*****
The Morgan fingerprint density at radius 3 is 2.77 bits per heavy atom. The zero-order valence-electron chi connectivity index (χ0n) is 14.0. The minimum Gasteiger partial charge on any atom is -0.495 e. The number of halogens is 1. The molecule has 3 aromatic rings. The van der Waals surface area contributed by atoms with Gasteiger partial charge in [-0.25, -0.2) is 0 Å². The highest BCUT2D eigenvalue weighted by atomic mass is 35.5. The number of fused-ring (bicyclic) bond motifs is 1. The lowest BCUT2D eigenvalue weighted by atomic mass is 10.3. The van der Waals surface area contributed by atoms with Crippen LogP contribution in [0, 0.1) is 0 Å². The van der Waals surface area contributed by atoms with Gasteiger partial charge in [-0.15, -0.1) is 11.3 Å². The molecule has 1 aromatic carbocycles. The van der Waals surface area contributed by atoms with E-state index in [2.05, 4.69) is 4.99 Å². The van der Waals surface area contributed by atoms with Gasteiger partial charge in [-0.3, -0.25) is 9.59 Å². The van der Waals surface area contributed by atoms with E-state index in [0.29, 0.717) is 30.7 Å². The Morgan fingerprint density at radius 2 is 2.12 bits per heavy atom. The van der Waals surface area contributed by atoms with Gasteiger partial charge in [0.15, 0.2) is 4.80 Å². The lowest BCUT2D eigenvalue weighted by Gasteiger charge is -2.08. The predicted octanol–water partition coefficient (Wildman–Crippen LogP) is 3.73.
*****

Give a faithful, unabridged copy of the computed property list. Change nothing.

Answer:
The Morgan fingerprint density at radius 3 is 2.77 bits per heavy atom. The zero-order valence-electron chi connectivity index (χ0n) is 14.0. The minimum Gasteiger partial charge on any atom is -0.495 e. The number of halogens is 1. The molecule has 3 aromatic rings. The van der Waals surface area contributed by atoms with Gasteiger partial charge in [-0.25, -0.2) is 0 Å². The highest BCUT2D eigenvalue weighted by atomic mass is 35.5. The number of fused-ring (bicyclic) bond motifs is 1. The lowest BCUT2D eigenvalue weighted by atomic mass is 10.3. The van der Waals surface area contributed by atoms with Crippen LogP contribution in [0, 0.1) is 0 Å². The van der Waals surface area contributed by atoms with Gasteiger partial charge in [-0.15, -0.1) is 11.3 Å². The molecule has 1 aromatic carbocycles. The van der Waals surface area contributed by atoms with E-state index in [2.05, 4.69) is 4.99 Å². The van der Waals surface area contributed by atoms with Gasteiger partial charge in [-0.3, -0.25) is 9.59 Å². The van der Waals surface area contributed by atoms with E-state index in [0.29, 0.717) is 30.7 Å². The Morgan fingerprint density at radius 2 is 2.12 bits per heavy atom. The van der Waals surface area contributed by atoms with Gasteiger partial charge in [0.15, 0.2) is 4.80 Å². The lowest BCUT2D eigenvalue weighted by Gasteiger charge is -2.08. The predicted octanol–water partition coefficient (Wildman–Crippen LogP) is 3.73.